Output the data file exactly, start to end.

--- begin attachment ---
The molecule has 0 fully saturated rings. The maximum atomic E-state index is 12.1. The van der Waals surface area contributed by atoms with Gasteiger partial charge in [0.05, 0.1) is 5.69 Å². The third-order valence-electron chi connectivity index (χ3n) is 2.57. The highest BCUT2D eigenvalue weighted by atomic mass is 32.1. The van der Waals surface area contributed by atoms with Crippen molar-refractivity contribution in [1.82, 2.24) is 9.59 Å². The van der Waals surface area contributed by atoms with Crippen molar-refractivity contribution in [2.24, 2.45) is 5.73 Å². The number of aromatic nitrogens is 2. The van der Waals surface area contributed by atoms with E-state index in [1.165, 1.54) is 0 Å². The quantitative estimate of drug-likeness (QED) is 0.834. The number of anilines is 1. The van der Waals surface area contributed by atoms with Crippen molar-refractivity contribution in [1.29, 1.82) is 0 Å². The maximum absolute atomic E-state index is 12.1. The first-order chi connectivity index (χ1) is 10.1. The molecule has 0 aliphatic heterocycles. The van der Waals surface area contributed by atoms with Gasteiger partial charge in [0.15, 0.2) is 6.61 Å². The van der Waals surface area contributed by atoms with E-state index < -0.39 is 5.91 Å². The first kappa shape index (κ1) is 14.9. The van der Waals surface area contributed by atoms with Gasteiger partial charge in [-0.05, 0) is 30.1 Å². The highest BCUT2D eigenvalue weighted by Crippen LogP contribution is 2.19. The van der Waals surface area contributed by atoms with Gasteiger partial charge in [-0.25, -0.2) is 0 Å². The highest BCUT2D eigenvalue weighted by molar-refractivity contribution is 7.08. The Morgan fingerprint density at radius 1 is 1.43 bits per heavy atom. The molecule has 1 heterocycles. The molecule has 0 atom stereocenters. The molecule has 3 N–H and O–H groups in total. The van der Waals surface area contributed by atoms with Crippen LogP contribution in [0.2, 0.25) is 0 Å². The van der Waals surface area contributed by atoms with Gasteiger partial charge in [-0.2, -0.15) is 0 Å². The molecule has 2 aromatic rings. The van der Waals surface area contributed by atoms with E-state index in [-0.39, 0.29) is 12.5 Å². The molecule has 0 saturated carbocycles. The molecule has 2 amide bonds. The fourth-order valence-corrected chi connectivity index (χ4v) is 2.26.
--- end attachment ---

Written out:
The molecule has 0 fully saturated rings. The maximum atomic E-state index is 12.1. The van der Waals surface area contributed by atoms with Gasteiger partial charge in [0.05, 0.1) is 5.69 Å². The third-order valence-electron chi connectivity index (χ3n) is 2.57. The highest BCUT2D eigenvalue weighted by atomic mass is 32.1. The van der Waals surface area contributed by atoms with Crippen molar-refractivity contribution in [1.82, 2.24) is 9.59 Å². The van der Waals surface area contributed by atoms with Crippen molar-refractivity contribution in [2.24, 2.45) is 5.73 Å². The number of aromatic nitrogens is 2. The van der Waals surface area contributed by atoms with E-state index in [1.165, 1.54) is 0 Å². The quantitative estimate of drug-likeness (QED) is 0.834. The number of anilines is 1. The van der Waals surface area contributed by atoms with Crippen molar-refractivity contribution in [1.29, 1.82) is 0 Å². The maximum absolute atomic E-state index is 12.1. The first-order chi connectivity index (χ1) is 10.1. The molecule has 0 aliphatic heterocycles. The van der Waals surface area contributed by atoms with Gasteiger partial charge in [0.15, 0.2) is 6.61 Å². The van der Waals surface area contributed by atoms with E-state index < -0.39 is 5.91 Å². The first kappa shape index (κ1) is 14.9. The van der Waals surface area contributed by atoms with Gasteiger partial charge in [-0.05, 0) is 30.1 Å². The highest BCUT2D eigenvalue weighted by Crippen LogP contribution is 2.19. The van der Waals surface area contributed by atoms with Gasteiger partial charge in [-0.25, -0.2) is 0 Å². The highest BCUT2D eigenvalue weighted by molar-refractivity contribution is 7.08. The Morgan fingerprint density at radius 1 is 1.43 bits per heavy atom. The molecule has 1 heterocycles. The molecule has 0 atom stereocenters. The molecule has 3 N–H and O–H groups in total. The van der Waals surface area contributed by atoms with Crippen LogP contribution in [0.2, 0.25) is 0 Å². The van der Waals surface area contributed by atoms with Gasteiger partial charge in [-0.2, -0.15) is 0 Å². The molecule has 2 aromatic rings. The van der Waals surface area contributed by atoms with E-state index in [-0.39, 0.29) is 12.5 Å². The molecule has 0 saturated carbocycles. The molecule has 2 amide bonds. The fourth-order valence-corrected chi connectivity index (χ4v) is 2.26.